Why Tomorrow? If we found roaches in our house and called the exterminator and he asked us when we would like to have the roaches removed, we would naturally say “Immediately!”

The answer is that Pharaoh suspected that the Frogs were going to leave today anyway. He did not want to give Moshe credence in the eyes of the people. He was trying to set a trap for Moshe and have Moshe agree to have the Frogs leave the next day, and then they would be gone before the agreed upon timeline.

Even though he could have gotten rid of them ‘today’, getting rid of them ‘today’ would perhaps be giving into Moshe Rabbeinu. It might appear as a confession to the power of the Almighty if he told Moshe to get rid of them ‘today’. That was the last thing Pharaoh wanted to do.

Normal people would swallow their pride, forget the philosophy, forget the theology and ask for immediate relief from their suffering. Not Pharaoh. About this it is written: “The wicked even at the gates of Gehinnom do not repent.” [Eiruvin 19a] A wicked person would rather suffer than admit that Hashem is the L-rd.

This write-up was adapted from the hashkafa portion of Rabbi Yissocher Frand’s Commuter Chavrusah Torah Tape series on the weekly Torah portion. The complete list of halachic topics covered in this series for Parshas Va’eyra are provided below:

Tape # 039 – Shabbos Emergency: Who Do We Call?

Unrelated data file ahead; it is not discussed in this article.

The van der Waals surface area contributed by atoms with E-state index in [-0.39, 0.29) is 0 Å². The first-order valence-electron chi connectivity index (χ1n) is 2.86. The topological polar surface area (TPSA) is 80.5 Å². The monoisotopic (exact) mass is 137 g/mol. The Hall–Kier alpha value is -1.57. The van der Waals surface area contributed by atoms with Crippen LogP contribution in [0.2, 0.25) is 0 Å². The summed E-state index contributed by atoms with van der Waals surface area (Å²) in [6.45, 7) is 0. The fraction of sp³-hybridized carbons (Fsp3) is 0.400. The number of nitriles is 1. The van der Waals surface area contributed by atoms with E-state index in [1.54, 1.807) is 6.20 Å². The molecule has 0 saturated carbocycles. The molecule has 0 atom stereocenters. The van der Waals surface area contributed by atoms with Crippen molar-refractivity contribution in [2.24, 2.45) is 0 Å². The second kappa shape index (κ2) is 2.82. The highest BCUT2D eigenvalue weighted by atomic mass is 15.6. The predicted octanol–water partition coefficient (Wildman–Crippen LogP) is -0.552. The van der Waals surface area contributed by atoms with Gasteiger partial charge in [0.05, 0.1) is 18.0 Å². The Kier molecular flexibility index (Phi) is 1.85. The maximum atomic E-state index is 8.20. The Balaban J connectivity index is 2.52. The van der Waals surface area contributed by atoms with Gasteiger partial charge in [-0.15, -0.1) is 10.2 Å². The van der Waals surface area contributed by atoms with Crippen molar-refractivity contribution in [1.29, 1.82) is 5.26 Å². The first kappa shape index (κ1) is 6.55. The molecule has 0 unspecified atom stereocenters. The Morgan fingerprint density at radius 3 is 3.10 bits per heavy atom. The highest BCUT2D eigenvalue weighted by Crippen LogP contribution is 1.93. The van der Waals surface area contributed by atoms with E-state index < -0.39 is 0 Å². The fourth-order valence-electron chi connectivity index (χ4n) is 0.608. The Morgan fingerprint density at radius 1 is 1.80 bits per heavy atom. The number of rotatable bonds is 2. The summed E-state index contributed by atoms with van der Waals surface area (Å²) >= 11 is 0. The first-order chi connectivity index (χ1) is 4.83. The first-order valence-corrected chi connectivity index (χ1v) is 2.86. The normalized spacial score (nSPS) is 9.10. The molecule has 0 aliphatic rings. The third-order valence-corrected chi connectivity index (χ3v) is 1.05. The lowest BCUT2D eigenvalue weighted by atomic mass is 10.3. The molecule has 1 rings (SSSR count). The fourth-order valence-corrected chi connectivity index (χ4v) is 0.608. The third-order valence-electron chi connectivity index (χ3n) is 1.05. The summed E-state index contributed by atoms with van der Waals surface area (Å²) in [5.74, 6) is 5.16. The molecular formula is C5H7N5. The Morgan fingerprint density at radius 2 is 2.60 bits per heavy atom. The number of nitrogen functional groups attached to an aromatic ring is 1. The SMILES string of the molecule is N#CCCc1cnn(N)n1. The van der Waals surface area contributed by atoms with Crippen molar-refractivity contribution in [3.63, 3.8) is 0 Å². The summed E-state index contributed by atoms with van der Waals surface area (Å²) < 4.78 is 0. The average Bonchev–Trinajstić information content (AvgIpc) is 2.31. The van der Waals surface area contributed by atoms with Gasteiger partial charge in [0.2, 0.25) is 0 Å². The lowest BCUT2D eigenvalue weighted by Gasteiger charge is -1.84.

Tape # 082 – Astrology: Is It For Us?
Tape # 130 – The Issur of Entering a Church
Tape # 177 – Magic Shows: More Than Meets the Eye
Tape # 223 – Learning in Kollel: Is It Always Permitted?
Tape # 267 – Do Secular Names of G-d Have Kedusha?
Tape # 313 – Converting a Church Into a Shul
Tape # 357 – Birchas Hamotzi
Tape # 401 – Kadima B’brachos — Hierarchy of Brochos
Tape # 445 – Shoveling Snow on Shabbos
Tape # 489 – Denying Jewishness
Tape # 533 – Shin Shel Tefillin & Ohr Echad
Tape # 577 – Davening For Non-Jews
Tape # 621 – Kosher Cheese Continued – Cottage Cheese and Butter
Tape # 665 – Checking Out Families for Shidduchim
Tape # 709 – Kavod Malchus & Secular Kings
Tape # 753 – Making Hamotzei – Not As Simple As It Seems
Tape # 797 – Sheva Brachos at the Seder
Tape # 841 – Serving McDonalds To Your Non-Jewish Employees
Tape # 885 – Va’eyra — Davening Out Loud – A Good Idea?

Tapes or a complete catalogue can be ordered from the Yad Yechiel Institute, PO Box 511, Owings Mills MD 21117-0511. Call (410) 358-0416 or e-mail [email protected] or visit for further information.

Transcribed by David Twersky Seattle, WA;
Technical Assistance by Dovid Hoffman, Baltimore, MD